8) What types of evidence did the program use as part of the assessment activities checked in question 6? (Check all that apply.)
Direct evidence of student learning (student work products)
Assignment/exam/paper completed as part of regular coursework and used for program-level assessment
Capstone work product (e.g., written project or non-thesis paper)
Exam created by an external organization (e.g., professional association for licensure)
Exit exam created by the program
IRB approval of research
Oral performance (oral defense, oral presentation, conference presentation)
Portfolio of student work
Publication or grant proposal
Qualifying exam or comprehensive exam for program-level assessment in addition to individual student evaluation (graduate level only)
Supervisor or employer evaluation of student performance outside the classroom (internship, clinical, practicum)
Thesis or dissertation used for program-level assessment in addition to individual student evaluation
Indirect evidence of student learning
Alumni survey that contains self-reports of SLO achievement
Employer meetings/discussions/survey/interview of student SLO achievement
Interviews or focus groups that contain self-reports of SLO achievement
Student reflective writing assignment (essay, journal entry, self-assessment) on their SLO achievement.
Student surveys that contain self-reports of SLO achievement
Program evidence related to learning and assessment
(more applicable when the program focused on the use of results or assessment procedure/tools in this reporting period instead of data collection)
Assessment-related such as assessment plan, SLOs, curriculum map, etc.
Program or course materials (syllabi, assignments, requirements, etc.)
9) State the number of students (or persons) who submitted evidence that was evaluated. If applicable, please include the sampling technique used.
Three (two in JPN Ling; 1 in JPN Lit) submitted a dissertation.
Two in JPN Ling took a comprehensive exam.
10) Who interpreted or analyzed the evidence that was collected? (Check all that apply.)
Ad hoc faculty group
Persons or organization outside the university
Advisors (in student support services)
Students (graduate or undergraduate)
11) How did they evaluate, analyze, or interpret the evidence? (Check all that apply.)
Used professional judgment (no rubric or scoring guide used)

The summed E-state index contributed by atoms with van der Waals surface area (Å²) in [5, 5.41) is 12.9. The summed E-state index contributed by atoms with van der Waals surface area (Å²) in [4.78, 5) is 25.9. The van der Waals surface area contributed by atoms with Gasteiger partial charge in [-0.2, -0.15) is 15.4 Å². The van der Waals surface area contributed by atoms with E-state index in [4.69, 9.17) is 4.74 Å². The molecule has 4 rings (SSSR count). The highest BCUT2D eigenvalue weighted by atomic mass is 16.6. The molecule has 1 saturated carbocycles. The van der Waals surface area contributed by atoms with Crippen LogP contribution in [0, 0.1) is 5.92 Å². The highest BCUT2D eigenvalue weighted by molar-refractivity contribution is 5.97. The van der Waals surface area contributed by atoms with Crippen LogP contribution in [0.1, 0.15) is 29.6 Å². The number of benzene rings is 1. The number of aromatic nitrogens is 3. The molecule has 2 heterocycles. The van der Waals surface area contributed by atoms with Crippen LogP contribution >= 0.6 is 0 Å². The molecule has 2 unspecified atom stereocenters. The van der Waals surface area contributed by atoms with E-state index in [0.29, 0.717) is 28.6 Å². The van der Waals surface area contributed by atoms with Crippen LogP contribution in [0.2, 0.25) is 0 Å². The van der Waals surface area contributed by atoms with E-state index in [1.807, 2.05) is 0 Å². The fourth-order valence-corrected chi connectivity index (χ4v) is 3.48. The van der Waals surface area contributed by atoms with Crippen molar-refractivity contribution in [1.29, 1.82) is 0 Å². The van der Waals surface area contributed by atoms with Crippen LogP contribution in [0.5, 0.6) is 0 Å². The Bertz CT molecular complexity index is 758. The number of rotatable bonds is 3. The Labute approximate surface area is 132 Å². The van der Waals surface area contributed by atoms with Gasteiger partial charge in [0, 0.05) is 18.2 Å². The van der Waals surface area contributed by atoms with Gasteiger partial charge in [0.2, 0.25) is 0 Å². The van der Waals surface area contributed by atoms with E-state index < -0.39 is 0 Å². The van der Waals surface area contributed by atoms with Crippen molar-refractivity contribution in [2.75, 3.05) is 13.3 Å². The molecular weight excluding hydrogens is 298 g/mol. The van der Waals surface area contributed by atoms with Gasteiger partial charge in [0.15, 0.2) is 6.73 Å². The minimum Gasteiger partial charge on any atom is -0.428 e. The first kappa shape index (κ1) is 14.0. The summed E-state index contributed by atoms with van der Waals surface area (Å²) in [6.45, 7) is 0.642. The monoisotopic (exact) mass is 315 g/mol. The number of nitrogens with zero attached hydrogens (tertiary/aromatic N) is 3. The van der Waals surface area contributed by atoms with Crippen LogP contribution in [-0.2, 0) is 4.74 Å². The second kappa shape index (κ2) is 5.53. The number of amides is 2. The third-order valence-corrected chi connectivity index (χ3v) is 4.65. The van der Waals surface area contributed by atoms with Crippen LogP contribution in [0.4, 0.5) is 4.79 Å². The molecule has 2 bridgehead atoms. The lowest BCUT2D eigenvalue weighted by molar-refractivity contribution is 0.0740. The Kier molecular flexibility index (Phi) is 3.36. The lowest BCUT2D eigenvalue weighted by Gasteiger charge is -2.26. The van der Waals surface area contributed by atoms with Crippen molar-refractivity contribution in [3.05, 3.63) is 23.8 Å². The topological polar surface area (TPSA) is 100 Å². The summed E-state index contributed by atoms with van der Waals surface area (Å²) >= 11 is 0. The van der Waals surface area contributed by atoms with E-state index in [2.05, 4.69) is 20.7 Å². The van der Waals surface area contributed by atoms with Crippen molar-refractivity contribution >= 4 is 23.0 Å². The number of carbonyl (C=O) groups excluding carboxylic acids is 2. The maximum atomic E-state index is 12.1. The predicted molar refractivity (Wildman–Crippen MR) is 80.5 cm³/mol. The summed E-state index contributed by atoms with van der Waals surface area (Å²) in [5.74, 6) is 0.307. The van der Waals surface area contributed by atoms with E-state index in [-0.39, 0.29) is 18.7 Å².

Compiled survey results
Used qualitative methods on interview, focus group, open-ended response data
External organization/person analyzed data (e.g., external organization administered and scored the nursing licensing exam)
12) Summarize the results of the assessment activities checked in question 6. For example, report the percent of students who achieved each SLO.
Overall, the results of our assessment activities in the Ph.D. program are positive.
Although the three submitted dissertations were not explicitly evaluated using SLOs, the general standards for dissertations insures that they will be accepted only if relevant SLOs are met.
Of the three students who completed their Ph.D., two have found employment as the university level.
Note that in AY2014-15, three Ph.Ds were granted, but no report of the Student Exit Survey was made because the number of respondants is still less than five.Therefore, we won’t be able to provide a summary of our findings from the survey.
13) What best describes how the program used the results? (Check all that apply.)
Course changes (course content, pedagogy, courses offered, new course, pre-requisites, requirements)
Personnel or resource allocation changes
Program policy changes (e.g., admissions requirements, student probation policies, common course evaluation form)
Students' out-of-course experience changes (advising, co-curricular experiences, program website, program handbook, brown-bag lunches, workshops)
Celebration of student success!
Results indicated no action needed because students met expectations
Use is pending (typical reasons: insufficient number of students in population, evidence not evaluated or interpreted yet, faculty discussions continue)